Admittedly, we were a bit naive in our estimation of the difficulty of the climb ahead.
We’d read it would only take an hour of climbing stairs to reach the top. No problem for a couple of kids from Colorado who had hiked 14ers the summer before. Plus we wanted to get our exercise in for the day.
But as soon as we embarked on our ascent of Cerro de Montserrate, we quickly clued in to how treacherous the 1,500 stairs ahead would be. The promise of a stunning Bogota city panorama fueled us forward. That and the hoardes of out-of-shape Colombians outpacing us.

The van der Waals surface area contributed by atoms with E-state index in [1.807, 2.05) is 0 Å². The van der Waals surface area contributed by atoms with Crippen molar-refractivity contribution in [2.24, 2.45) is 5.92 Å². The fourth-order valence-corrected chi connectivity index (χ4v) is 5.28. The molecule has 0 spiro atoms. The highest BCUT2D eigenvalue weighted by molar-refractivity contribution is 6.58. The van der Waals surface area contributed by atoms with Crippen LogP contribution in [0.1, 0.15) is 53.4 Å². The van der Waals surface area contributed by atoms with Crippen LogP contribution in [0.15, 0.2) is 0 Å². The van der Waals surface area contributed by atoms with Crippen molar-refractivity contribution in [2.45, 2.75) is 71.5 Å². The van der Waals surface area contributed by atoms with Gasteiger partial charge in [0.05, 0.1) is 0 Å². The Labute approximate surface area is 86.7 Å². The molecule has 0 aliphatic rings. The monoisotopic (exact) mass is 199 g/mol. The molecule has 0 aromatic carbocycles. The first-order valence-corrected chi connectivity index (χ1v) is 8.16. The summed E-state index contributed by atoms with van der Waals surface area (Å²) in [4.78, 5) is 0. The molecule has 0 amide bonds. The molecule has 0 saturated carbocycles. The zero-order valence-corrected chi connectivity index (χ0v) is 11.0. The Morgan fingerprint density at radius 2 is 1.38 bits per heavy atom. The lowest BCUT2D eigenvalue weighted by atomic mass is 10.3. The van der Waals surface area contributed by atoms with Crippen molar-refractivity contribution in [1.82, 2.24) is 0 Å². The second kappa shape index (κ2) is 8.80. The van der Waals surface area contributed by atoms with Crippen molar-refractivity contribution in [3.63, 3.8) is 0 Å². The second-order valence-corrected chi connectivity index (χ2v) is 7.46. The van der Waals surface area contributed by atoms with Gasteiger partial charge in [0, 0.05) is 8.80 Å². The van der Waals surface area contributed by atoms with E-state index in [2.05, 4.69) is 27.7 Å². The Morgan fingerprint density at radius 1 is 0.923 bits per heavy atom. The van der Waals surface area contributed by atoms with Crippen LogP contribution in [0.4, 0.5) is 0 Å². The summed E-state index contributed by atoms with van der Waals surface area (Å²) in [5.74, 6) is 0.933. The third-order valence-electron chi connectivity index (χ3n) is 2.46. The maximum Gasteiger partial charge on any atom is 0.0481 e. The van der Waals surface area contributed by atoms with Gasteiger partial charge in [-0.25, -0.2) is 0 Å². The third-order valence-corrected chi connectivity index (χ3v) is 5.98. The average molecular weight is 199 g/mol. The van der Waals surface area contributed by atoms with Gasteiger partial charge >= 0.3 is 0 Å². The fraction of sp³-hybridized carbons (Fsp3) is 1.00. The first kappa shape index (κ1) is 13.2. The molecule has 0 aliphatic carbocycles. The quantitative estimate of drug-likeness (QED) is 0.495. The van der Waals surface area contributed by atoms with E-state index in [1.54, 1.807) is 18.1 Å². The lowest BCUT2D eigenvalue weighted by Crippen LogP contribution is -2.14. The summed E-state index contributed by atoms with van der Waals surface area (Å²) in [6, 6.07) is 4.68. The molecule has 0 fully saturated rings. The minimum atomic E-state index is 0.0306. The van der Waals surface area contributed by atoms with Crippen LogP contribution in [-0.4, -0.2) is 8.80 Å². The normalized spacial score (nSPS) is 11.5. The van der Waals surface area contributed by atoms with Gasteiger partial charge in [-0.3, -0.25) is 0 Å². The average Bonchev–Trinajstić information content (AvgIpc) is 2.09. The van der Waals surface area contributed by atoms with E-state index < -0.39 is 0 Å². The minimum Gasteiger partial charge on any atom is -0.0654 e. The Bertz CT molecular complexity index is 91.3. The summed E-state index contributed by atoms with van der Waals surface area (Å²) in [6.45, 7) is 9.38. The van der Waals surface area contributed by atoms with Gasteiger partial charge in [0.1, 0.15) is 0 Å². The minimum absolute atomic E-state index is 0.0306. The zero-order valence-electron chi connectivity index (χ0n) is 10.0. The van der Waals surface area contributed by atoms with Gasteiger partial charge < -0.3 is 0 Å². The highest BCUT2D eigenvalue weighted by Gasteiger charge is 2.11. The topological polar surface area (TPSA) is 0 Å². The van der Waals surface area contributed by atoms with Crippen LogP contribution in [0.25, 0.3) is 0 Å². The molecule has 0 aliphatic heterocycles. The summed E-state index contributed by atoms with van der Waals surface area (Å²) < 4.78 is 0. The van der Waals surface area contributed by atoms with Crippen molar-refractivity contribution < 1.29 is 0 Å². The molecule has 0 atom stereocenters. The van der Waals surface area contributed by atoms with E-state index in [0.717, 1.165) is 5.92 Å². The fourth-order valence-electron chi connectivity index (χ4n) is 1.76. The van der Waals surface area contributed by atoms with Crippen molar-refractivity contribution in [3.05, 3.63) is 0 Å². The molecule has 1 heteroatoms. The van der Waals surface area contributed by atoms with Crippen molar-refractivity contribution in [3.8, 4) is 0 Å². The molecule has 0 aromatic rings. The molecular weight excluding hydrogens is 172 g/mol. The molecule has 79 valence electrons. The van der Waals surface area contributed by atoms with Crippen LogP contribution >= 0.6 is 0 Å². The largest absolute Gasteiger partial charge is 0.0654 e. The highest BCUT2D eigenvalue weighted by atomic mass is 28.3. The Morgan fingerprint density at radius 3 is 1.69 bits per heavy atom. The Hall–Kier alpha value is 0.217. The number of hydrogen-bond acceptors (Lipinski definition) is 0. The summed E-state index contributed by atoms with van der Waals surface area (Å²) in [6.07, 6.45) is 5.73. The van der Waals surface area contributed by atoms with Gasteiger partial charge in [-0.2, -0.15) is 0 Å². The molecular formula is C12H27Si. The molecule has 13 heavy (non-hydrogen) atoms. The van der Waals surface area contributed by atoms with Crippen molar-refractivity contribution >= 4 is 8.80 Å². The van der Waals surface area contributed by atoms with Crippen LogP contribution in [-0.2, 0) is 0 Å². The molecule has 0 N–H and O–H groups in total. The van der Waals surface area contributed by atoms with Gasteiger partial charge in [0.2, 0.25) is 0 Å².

The Church atop the Mountain
Towering high above the city at 10,500 feet, you can see the prominent white Church of Our Lady Waters atop Cerro de Montserrate from nearly any point in Bogota.
It was fittingly a Sunday so the path was bustling with locals intent on making it to the top in time for the start of mass. Two steep miles and an elevation gain of 1,650 feet later, we were psyched when we reached the summit of Cerro de Montserrate.
Built in 1644, the Church of our Lady Waters (Waters Church) is both a pilgrimage for Catholics as well as a main tourist attraction in Bogota.